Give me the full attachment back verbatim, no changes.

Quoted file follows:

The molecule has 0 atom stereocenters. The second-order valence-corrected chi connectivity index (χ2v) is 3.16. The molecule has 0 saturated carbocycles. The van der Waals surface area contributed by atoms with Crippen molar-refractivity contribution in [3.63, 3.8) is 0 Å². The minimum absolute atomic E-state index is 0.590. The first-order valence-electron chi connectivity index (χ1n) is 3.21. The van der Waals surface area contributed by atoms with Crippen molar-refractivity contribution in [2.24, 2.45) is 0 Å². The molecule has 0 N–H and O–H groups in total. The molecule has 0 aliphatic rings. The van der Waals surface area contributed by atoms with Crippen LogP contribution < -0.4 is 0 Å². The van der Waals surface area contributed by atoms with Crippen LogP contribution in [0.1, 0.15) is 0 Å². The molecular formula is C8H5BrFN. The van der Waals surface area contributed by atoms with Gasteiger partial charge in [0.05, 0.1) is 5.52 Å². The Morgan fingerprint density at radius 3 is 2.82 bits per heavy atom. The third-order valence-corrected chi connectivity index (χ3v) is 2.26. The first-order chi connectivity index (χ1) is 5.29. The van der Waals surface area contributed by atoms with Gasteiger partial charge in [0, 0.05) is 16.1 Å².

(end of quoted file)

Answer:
The molecule has 0 atom stereocenters. The second-order valence-corrected chi connectivity index (χ2v) is 3.16. The molecule has 0 saturated carbocycles. The van der Waals surface area contributed by atoms with Crippen molar-refractivity contribution in [3.63, 3.8) is 0 Å². The minimum absolute atomic E-state index is 0.590. The first-order valence-electron chi connectivity index (χ1n) is 3.21. The van der Waals surface area contributed by atoms with Crippen molar-refractivity contribution in [2.24, 2.45) is 0 Å². The molecule has 0 N–H and O–H groups in total. The molecule has 0 aliphatic rings. The van der Waals surface area contributed by atoms with Crippen LogP contribution < -0.4 is 0 Å². The van der Waals surface area contributed by atoms with Crippen LogP contribution in [0.1, 0.15) is 0 Å². The molecular formula is C8H5BrFN. The van der Waals surface area contributed by atoms with Gasteiger partial charge in [0.05, 0.1) is 5.52 Å². The Morgan fingerprint density at radius 3 is 2.82 bits per heavy atom. The third-order valence-corrected chi connectivity index (χ3v) is 2.26. The first-order chi connectivity index (χ1) is 5.29. The van der Waals surface area contributed by atoms with Gasteiger partial charge in [0, 0.05) is 16.1 Å².